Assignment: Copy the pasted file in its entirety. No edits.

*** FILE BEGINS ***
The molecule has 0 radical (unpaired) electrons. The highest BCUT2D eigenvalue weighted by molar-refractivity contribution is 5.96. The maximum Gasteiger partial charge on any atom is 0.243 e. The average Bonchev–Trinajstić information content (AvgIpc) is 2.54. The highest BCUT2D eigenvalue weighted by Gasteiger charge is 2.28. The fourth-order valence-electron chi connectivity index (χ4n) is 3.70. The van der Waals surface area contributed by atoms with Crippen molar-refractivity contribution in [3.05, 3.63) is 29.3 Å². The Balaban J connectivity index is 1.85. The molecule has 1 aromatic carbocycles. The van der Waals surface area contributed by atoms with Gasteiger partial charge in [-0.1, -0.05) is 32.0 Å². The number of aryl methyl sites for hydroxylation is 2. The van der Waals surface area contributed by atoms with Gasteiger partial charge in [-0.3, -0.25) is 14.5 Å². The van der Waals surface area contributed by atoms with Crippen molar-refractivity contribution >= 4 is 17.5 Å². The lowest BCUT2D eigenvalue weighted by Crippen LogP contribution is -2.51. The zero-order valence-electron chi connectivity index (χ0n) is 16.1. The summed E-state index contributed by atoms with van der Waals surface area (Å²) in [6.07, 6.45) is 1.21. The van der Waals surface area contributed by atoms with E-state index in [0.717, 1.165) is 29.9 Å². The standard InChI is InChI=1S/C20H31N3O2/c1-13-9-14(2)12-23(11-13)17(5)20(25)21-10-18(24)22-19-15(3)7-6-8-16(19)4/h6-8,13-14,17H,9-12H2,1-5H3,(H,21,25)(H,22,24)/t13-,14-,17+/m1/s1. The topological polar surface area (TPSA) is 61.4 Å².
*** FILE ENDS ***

The molecule has 0 radical (unpaired) electrons. The highest BCUT2D eigenvalue weighted by molar-refractivity contribution is 5.96. The maximum Gasteiger partial charge on any atom is 0.243 e. The average Bonchev–Trinajstić information content (AvgIpc) is 2.54. The highest BCUT2D eigenvalue weighted by Gasteiger charge is 2.28. The fourth-order valence-electron chi connectivity index (χ4n) is 3.70. The van der Waals surface area contributed by atoms with Crippen molar-refractivity contribution in [3.05, 3.63) is 29.3 Å². The Balaban J connectivity index is 1.85. The molecule has 1 aromatic carbocycles. The van der Waals surface area contributed by atoms with Gasteiger partial charge in [-0.1, -0.05) is 32.0 Å². The number of aryl methyl sites for hydroxylation is 2. The van der Waals surface area contributed by atoms with Gasteiger partial charge in [-0.3, -0.25) is 14.5 Å². The van der Waals surface area contributed by atoms with Crippen molar-refractivity contribution >= 4 is 17.5 Å². The lowest BCUT2D eigenvalue weighted by Crippen LogP contribution is -2.51. The zero-order valence-electron chi connectivity index (χ0n) is 16.1. The summed E-state index contributed by atoms with van der Waals surface area (Å²) in [6.07, 6.45) is 1.21. The van der Waals surface area contributed by atoms with E-state index in [0.717, 1.165) is 29.9 Å². The standard InChI is InChI=1S/C20H31N3O2/c1-13-9-14(2)12-23(11-13)17(5)20(25)21-10-18(24)22-19-15(3)7-6-8-16(19)4/h6-8,13-14,17H,9-12H2,1-5H3,(H,21,25)(H,22,24)/t13-,14-,17+/m1/s1. The topological polar surface area (TPSA) is 61.4 Å².